Wedding Games. Games?

Posted by cgarrow on Mar 16, 2011

Yes, Games.

In several previous posts I have promised to write about incorporating games into your wedding celebration. I know that the idea of playing a game is frowned upon by many brides and professionals alike, just as I used to feel the same. Words such as tacky, corny or cheesy came to mind when I’d think of playing a game at a wedding reception. It was not until recently that I had the opportunity to work with Megan and Matthias, that my perception has changed. Matthias, his family and friends are from Germany and it was very important to him and Megan to incorporate some German traditions into their celebration. As German tradition has it, games were played. Their wedding was held at one of New Jersey’s most Magnificent wedding venues, Mallard Island Yacht Club. There is nothing cheesy about this place and yet playing a game was a highlight of the reception. Cheers for Matthias and Megan for bringing a little German tradition to America and thank you for opening my eyes to the possibilities.

Before I spouted my thoughts here I was compelled to do a little research about German weddings, paying close attention to the “games”. I think that part of the issue I used to have with the idea of playing games is the term games. The truth is that the term is used loosely to describe activities, fun events or symbolic ceremonies that are traditional in many parts of the world. Just as the Chinese have a Tea Ceremony, Jewish weddings usually involve the Hora, German weddings have games. In many countries it is traditional to play games. Germans have taken the idea of games and included some “games” that are near pranks such as setting multiple alarm clocks in the bridal suite or taking apart the bed in the bridal suite. You have to smile when you think of these stunts. However, the less mischievous games for all to enjoy seemed more relevant to my research.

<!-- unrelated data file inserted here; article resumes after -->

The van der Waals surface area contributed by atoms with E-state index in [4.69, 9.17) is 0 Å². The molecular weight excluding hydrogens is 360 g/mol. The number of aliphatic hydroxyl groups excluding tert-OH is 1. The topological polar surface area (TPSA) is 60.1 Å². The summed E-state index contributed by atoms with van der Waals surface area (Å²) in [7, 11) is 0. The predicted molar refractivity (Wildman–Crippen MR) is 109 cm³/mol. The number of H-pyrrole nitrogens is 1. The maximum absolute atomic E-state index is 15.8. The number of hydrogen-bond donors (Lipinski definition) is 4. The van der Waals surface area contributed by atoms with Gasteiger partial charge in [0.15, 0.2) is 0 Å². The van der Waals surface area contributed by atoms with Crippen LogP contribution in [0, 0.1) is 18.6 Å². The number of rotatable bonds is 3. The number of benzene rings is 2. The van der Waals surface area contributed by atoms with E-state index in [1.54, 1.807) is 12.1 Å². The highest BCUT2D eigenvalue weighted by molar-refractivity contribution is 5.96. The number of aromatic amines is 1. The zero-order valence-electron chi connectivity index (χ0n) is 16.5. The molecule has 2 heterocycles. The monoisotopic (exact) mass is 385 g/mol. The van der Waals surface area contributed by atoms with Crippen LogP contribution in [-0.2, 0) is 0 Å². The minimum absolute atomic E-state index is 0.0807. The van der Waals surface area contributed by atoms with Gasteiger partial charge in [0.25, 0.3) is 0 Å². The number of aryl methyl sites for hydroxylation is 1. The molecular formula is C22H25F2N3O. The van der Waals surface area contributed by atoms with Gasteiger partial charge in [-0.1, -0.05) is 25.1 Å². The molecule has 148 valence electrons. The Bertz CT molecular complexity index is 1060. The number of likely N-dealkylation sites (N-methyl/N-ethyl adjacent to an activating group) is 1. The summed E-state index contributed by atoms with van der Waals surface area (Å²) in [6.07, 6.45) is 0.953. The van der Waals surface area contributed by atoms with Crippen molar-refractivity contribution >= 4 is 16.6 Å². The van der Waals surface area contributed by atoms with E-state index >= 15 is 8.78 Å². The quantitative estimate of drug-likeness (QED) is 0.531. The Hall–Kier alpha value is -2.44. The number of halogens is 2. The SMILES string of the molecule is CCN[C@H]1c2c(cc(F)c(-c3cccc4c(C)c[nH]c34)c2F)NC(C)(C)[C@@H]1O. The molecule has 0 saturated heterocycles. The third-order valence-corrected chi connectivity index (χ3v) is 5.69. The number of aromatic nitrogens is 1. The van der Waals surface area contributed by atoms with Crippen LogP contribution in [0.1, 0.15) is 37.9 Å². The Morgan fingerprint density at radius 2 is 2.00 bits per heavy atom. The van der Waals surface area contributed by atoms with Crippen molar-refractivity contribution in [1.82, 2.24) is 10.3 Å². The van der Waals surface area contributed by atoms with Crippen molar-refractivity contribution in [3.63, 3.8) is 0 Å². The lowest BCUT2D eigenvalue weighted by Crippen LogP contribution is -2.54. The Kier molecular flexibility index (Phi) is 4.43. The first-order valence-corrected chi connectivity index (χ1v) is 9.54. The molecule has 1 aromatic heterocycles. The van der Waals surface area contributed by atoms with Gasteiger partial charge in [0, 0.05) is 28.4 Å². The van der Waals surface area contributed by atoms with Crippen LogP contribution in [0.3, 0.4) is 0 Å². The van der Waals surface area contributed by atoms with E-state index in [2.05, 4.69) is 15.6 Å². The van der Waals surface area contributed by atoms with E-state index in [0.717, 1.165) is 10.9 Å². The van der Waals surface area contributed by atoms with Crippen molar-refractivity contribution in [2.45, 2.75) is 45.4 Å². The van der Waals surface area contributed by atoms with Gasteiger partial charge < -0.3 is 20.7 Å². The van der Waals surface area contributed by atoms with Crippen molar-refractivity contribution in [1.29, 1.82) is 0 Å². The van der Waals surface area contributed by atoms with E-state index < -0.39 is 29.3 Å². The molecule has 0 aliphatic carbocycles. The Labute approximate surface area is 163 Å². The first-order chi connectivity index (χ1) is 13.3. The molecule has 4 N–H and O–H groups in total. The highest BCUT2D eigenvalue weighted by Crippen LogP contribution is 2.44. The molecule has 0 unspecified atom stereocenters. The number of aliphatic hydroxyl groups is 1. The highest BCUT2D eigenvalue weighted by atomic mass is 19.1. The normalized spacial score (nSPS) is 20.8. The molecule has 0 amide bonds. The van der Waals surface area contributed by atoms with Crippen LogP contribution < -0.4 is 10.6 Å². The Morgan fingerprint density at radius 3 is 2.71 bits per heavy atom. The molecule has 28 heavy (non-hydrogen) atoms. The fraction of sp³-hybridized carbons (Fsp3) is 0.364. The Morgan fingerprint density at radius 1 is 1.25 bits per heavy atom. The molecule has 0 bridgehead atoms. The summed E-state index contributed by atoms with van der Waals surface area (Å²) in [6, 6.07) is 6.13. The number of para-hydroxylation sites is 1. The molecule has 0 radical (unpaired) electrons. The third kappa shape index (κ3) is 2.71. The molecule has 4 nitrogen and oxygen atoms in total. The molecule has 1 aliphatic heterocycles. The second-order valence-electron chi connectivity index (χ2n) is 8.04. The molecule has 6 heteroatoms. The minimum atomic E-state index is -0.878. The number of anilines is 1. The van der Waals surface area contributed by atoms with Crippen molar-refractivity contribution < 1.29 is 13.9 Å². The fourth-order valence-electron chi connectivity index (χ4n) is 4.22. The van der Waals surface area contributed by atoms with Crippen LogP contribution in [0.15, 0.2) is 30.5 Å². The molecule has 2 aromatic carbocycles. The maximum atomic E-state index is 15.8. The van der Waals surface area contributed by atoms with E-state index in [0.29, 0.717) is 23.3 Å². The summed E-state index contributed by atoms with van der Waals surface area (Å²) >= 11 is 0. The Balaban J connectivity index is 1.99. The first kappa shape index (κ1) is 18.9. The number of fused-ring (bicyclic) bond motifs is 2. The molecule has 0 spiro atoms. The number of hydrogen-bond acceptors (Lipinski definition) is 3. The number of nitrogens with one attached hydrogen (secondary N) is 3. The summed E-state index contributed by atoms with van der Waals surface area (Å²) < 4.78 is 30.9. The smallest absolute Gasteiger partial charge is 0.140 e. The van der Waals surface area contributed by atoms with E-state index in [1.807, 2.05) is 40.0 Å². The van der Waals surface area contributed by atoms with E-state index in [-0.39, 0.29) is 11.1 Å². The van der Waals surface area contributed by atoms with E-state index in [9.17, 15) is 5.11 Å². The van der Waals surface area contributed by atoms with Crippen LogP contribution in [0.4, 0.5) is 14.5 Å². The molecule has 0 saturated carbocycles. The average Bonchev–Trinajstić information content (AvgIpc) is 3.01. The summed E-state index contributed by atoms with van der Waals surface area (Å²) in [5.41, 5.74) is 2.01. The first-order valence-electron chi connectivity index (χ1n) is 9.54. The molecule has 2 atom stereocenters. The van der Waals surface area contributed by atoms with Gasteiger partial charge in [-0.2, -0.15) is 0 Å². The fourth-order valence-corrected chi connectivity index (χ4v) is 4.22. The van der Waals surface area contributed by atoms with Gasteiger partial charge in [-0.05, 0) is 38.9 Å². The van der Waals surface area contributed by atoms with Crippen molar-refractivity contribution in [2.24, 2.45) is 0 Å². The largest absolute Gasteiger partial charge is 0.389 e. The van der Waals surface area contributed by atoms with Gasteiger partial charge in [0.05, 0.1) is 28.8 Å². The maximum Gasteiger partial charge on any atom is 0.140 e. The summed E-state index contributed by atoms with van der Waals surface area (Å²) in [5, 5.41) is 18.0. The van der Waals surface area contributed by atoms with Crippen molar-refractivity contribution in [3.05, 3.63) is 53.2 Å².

One tradition I have read much about is the cutting of the heart. A huge heart is drawn on a giant piece of paper. The bride and groom are challenged with cutting out the heart with a tiny pair of scissors. Once the Heart has been completely cut out, the couple climbs through the heart with cheers from their guests. Another well-known traditional ceremony the Germans perform is the cutting of the log. A log is set up on a set of sawhorses and the bride and groom are given a two man saw to cut through the log, symbolizing their strength together to work through the challenges of life. Another interesting “game” played by the Germans is the kidnapping of the bride, taking her away from the reception and leaving it up to the groom to find her. With the short length of wedding receptions in the United States, this would be an unlikely candidate to be worked into a wedding, but given it’s popularity in Germany it’s worth mention.